£5.3m for 15 year old left paralysed following negligent scoliosis surgery

Our client, at age 15, sustained a spinal cord injury leaving her tetraplegic at C6/C7. This occurred following scoliosis surgery to correct the curvature of her spine.

Our client also had a rare and complex pre-existing condition which compromised her ability to walk and left our client prone to bone fractures. Prior to the scoliosis surgery, our client was able to care for herself and could walk short distances.

Unfortunately medics failed to give our client appropriate care during the surgery, which resulted in her becoming tetraplegic (paralysed from her neck down) over a period of 36 hours.

Our client was left unable to walk at all. She lost the full use of her arms which were previously unaffected and now suffers from bowel and bladder dysfunction, has autonomic dysreflexia, sexual dysfunction and is confined to an electric wheelchair. She needs life-long care and requires a full care and therapy package.

A catalogue of errors occurred with the medical treatment which included:

  • Undertaking the operation in a hospital which did not carry out scoliosis surgery and therefore did not have spinal cord monitoring available;
  • Holding out that a ‘wake up’ test was as effective as spinal cord monitoring in detecting early intra-operative neurological abnormalities;
  • Maintaining our client’s blood pressure during surgery below the acceptable level which in turn contributed to our client’s spinal cord ischemia;
  • Failing to realise the above problems had occurred;
  • Failing to carry out proper neurological observations post-operatively which would have revealed the problems at a much earlier point in time before the onset of the paraplegia and before our client sustained a complete spinal cord injury.

The Defendant denied liability throughout the claim but agreed to pay a capitalised sum of £5.3 million by way of damages to our client and provide a letter of apology.

Following the life changing settlement in 2016, our client has been able to pay for professional care instead of relying on relatives; is able to fund therapy and equipment not available on the NHS; and is looking to purchase an adapted home to enable independent living.

£2m for Urological dysfunction with Conversion Disorder presenting as a Spinal Cord Injury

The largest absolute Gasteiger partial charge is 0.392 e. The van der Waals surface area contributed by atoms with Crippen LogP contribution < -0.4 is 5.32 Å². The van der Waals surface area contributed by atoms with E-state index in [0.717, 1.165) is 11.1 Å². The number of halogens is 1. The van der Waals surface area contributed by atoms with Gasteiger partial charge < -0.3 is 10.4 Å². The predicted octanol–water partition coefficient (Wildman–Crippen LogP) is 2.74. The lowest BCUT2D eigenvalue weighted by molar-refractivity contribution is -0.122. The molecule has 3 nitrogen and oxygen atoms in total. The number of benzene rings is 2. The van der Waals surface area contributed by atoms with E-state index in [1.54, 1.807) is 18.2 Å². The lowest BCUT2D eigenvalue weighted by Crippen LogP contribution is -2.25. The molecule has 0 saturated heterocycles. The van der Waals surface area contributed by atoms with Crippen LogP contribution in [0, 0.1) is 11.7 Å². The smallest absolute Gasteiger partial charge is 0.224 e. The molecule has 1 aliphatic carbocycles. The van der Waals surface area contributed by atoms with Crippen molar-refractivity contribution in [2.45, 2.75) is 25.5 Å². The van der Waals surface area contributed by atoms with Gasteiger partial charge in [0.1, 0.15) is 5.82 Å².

Our client, aged 47, was a passenger in a vehicle which was involved in a road traffic collision with another driver. Our client walked away from the collision but over the following days developed bladder and bowel symptoms and eventually a Conversion Disorder, which is a serious psychiatric condition. Our client had sustained urological injuries in the collision but his Conversion Disorder presented as a spinal cord injury causing him to become unable to walk and wheelchair bound.

Our client was wheelchair bound, experienced daily bladder and bowel dysfunction requiring catheterisation and had extensive care needs. He required adaptations to be made to his home to ensure it was wheelchair accessible, as well as a professional care regime, specialist equipment, physiotherapy and occupational therapy input and treatment for his injuries.

The claim was disputed and defended on the basis that the injuries caused by the road traffic collision were “trivial” and that consequently the claim had a low value. However, we continued to fight the claim and it was eventually conceded that the negligence caused our client to develop the urological dysfunction and Conversion Disorder. The Defendant nonetheless maintained that the injuries related to the Conversion Disorder were likely to resolve with extensive treatment in the future.

We negotiated a life-changing settlement in May 2014 of £2,000,000, which takes into account the complexity of this condition. This is one of the highest settlements ever achieved for urological dysfunction with a Conversion Disorder injury.

£1m with annual periodical payments of £50k for delayed diagnosis of discitis

The Claimant developed infective discitis following complex spinal surgery. There was a delay in diagnosing the infection and consequently effective treatment for the infection was not implemented for over a month.  As a result of the delay in diagnosis and treatment, the Claimant was left with chronic leg, back and hip pain, severely restricted mobility and substantial disability. He is incapable of work or any significant domestic activity. Our specialist medical negligence solicitors negotiated a life-changing settlement shortly before trial comprising of a lump sum of £1 million and annual periodical payments of £50,000 (linked to earnings inflation) for the lifetime of the Claimant.

£536k for Conversion Disorder presenting as Spinal Cord Injury

The Claimant sustained a lifting accident at work aged 22 years old. The Defendant in the claim was the Claimant’s employer. She developed a Conversion Disorder, namely a serious psychiatric condition, which in this case presented as a spinal cord injury. Because the Claimant presented as though she had a spinal cord injury, she had all of the needs of someone who is physically spinally injured. The Claimant was wheelchair bound, unable to walk, experienced daily bladder and bowel dysfunction necessitating catheterisation and had extensive care needs. The Claimant required adaptations to be made to her home to ensure it was wheelchair accessible, a full care package, specialist equipment, physiotherapy and occupational therapy input and treatment for her injuries.